Search Images Maps Play YouTube News Gmail Drive More »
Sign in
Screen reader users: click this link for accessible mode. Accessible mode has the same essential features but works better with your reader.

Patents

  1. Advanced Patent Search
Publication numberUS2349551 A
Publication typeGrant
Publication dateMay 23, 1944
Filing dateOct 29, 1943
Priority dateOct 29, 1943
Publication numberUS 2349551 A, US 2349551A, US-A-2349551, US2349551 A, US2349551A
InventorsHelm Fmerson B
Original AssigneeHelm Fmerson B
Export CitationBiBTeX, EndNote, RefMan
External Links: USPTO, USPTO Assignment, Espacenet
Smoker's draft tube
US 2349551 A
Abstract  available in
Images(1)
Previous page
Next page
Claims  available in
Description  (OCR text may contain errors)

May 23, 11.944. E. B. HELM v SMOKERS DRAFT TUBE Filed on. 29. 1943 EMERSON E. NFL/7 Patented May 23, ti

; ninth siuonna's nmr'r run Emerson E. llllelm, .Cllcvelahdl, Uhio Application October 29, 19%, Serial No. 508,143

3 Claims.

This invention relates to a certain new and useful improvement in the art of smoking and deals particularly with the method 01 preparing the tobacco charge so that the same may be consumed without the smoke from the products of combustion being drawn through the unburned tobacco between the lighted end 03, the charge and the mouth of the user. For the purpose of illustrating my invention I have used the form of a cigarette, but it is to be understood that the same may be applied with equal success to such forms as cigars.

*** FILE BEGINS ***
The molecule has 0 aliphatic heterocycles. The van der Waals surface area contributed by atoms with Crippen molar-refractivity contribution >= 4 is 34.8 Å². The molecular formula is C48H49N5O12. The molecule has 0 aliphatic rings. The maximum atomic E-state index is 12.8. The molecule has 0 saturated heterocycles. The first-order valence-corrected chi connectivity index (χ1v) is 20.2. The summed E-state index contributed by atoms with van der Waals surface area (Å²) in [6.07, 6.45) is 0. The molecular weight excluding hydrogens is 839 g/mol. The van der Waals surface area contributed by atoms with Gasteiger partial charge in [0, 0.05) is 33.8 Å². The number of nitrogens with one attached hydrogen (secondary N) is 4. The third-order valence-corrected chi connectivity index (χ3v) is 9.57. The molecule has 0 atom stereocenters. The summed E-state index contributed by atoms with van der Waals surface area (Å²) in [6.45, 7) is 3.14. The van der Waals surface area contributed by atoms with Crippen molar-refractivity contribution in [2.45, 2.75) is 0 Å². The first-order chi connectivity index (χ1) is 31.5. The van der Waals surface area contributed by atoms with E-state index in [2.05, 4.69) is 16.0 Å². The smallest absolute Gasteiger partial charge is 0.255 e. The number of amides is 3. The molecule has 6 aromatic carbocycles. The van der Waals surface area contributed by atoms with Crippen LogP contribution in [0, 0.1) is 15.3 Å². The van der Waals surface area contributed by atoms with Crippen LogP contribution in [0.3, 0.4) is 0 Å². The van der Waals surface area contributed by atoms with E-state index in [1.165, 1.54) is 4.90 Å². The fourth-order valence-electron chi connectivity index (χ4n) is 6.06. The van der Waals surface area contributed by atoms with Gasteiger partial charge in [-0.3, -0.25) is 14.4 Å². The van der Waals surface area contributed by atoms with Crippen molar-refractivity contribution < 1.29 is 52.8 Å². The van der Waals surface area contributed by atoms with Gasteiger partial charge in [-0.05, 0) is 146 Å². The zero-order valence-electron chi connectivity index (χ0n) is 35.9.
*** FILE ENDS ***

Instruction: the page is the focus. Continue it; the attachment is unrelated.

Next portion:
In the ordinary process of smoking, the products of combustion normally formed such as carbon dioxide, water, tars, essential oils, etc. are drawn through the charge of unburned tobacco and are finally drawn into the mouth of the smoker. The charge of tobacco contains the compounds just mentioned and when first lighted produces a pleasant and satisfactory smoke. However, as the smoking continues the unburned portion of the tobacco charge becomes saturated with the tars, oils, etc, and the smoking progressively becomes less agreeable.

It is therefore a principal object of the present invention to overcome this objectionable feature of the so termed re-smoking or burning the saturated tobacco charge as the smoking progresses.

It is furthermore an object of the invention to provide a tobacco charge in which the smoke and products of combustion are drawn directly into the mouth of the smoker without saturating the underlying tobacco charge.

A further object of the invention is to provide a draft tube which is arranged longitudinally within the tobacco charge, through which tube the smoke is lead directly tothe mouth of the smoker.

A still further object of the invention is the simplified method in which this draft tube is formed within the tobacco charge.